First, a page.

Rebecca Love, RN, MSN, FIEL is the Chief Clinical Officer for IntelyCare, President Emeritus for SONSIEL, and Co-Founder/Co-Chair for the Commission of Nurse Reimbursement. Amongst many of her vast leadership roles and impressive accomplishments, Rebecca presently acts as an Advisory Board Member for Gales® and was one of the first instrumental voices in our company’s origin. Raquél Pérez, Gales® Chief Nursing Officer, sat down with Rebecca to discuss her background and the importance of finding your voice. We are proud to honor Rebecca’s story during National Nurses Week as a leader, nurse mentor, and friend.
You’ve had such an impressive career as a nurse—what did the beginning journey look like for you?
I graduated school in 2008 from an accelerated nursing program as a second career choice. I then went on from being a Registered Nurse to a Nurse Practitioner in the course of four years and the journey since then has been incredibly rewarding and challenging. People often ask me how I got to where I am today as a nurse, and I think it simply is the belief that if you follow your passion and try to live to change the world for the better every day––without compromising yourself or your vision of that––life will work in your favor. That doesn’t mean it will be easy; there have been days that I’m constantly uncomfortable and constantly taking risks, but I realize sometimes taking a leap of faith will only take me higher.
I want to talk a little about your connection to Gales® because you’ve been an important part of our journey. Can you give insight into your relationship with us?
The first time I met Rob Gregg, [founder and CEO of Gales®] I’ll never forget, was during a fundraising campaign to move PPE around the country during the pandemic. Rob and I connected and he asked me, “if there was a problem I could additionally solve for you, what would it be?” I told Rob that if he could develop a pair of shoes that could be dunked in a bucket of bleach, that would be really helpful. The truth is, I remember coming home at the time with shoes that I would wrap in plastic bags because I knew that the shoes were constantly filthy and I had young babies at home. Rob came back to me three weeks later and he had a design for a bleachable pair of shoes and I was like, “oh, who are you?!” He literally heard me. That's why I love Gales so much––they came in and assisted during the greatest time of crisis in healthcare.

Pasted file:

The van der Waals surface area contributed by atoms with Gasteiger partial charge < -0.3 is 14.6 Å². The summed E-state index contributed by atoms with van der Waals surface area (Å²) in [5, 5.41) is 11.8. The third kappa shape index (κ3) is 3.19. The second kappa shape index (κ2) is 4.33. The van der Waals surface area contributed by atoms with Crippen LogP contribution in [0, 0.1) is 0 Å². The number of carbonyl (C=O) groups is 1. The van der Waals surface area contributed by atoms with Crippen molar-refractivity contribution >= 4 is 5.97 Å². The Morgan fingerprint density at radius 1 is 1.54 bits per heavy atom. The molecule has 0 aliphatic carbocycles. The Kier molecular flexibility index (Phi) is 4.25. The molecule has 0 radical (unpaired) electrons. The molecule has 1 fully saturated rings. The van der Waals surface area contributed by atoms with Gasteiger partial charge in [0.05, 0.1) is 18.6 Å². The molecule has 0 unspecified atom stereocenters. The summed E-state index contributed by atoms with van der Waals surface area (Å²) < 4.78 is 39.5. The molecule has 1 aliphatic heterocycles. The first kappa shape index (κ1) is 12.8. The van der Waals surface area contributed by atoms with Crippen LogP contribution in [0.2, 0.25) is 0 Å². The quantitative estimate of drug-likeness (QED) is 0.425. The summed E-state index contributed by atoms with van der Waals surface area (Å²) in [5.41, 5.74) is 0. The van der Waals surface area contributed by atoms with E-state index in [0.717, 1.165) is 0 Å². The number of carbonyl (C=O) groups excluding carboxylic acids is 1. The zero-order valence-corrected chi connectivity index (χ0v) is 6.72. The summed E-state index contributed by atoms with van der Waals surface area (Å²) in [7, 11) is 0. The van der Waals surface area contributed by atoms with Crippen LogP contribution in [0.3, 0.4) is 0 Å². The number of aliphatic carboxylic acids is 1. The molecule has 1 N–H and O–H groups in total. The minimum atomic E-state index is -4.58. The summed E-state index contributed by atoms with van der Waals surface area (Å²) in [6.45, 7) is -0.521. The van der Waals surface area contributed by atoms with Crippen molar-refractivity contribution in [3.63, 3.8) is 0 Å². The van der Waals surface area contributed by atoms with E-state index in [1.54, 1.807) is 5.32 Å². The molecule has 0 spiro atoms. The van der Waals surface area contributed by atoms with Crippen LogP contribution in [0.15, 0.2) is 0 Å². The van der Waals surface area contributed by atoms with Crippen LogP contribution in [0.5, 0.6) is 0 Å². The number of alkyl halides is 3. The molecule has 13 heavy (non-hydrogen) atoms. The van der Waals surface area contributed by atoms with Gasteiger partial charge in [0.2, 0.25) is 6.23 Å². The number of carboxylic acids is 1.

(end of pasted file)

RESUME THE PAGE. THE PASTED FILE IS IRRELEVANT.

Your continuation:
One of the many impressive accomplishments you’ve achieved is speaking at TED. Can you tell me about your experience?
I was very fortunate that a colleague of mine at Northeastern had heard me talking about nurses and was sitting on the advisory board for TEDxBeaconStreet (which has since become TEDxBoston). I didn't know it was one of the top 10 TED platforms in the United States––or in the world, actually. TED stopped hosting national conferences and outsourced TEDx talks to local communities but would take the best talks and put them up on the TED stage. After my colleague heard me speak, he wanted to introduce me to the organizer. I had one quick, pre-recorded snippet to show as an example of me speaking and they said, “OK, you're gonna be in our TED lineup!”
I don't know if you've ever experienced it, but I suffer from imposter syndrome. I remember about a week before the event, finally working up the courage to look at the lineup of the other speakers and just about had a heart attack! They had the gentleman from MIT who had made the micro engine and the first lady of Iceland speaking and I was like, “... oh yeah, I can't do this.” I was expressing this to my daughter, who was around 11 at the time, and she said, “Mommy, let me hear your speech” so I recited it to my daughter every night a week before I had to get onstage and she said, “Mommy, I love it.”
That TED talk changed my life because it was the first platform where I felt like my message was heard by non-nurses and it resonated. As a whole, we don't do very well with translating what actually being a nurse entails. But some of that message resonated well with decision-makers who started to embrace the idea that we have been ignoring perhaps the greatest generation in healthcare for far too long. I think it's amplified the impact of the work that not only I do as a nurse, but (I hope) the work that every nurse does. In the decades of TED talks being done, nobody had ever amplified a nurse on the main stage before me and that was probably one of the greatest defining moments of my life and career. It was redefining.
What call to action would you like to leave our nurse audience with, whether they are new or seasoned in the profession?
We don't have a strong enough voice as a profession. We let everybody else speak for us. If I can tell any nurses who are reading this profile any piece of advice, it’s this: now is the time to find your nursing voice. The more nurses that are seen amplifying each other, finding success in non-traditional spaces, starting their own businesses, occupying C-Suite level titles, or simply just speaking up, the more success our profession will have.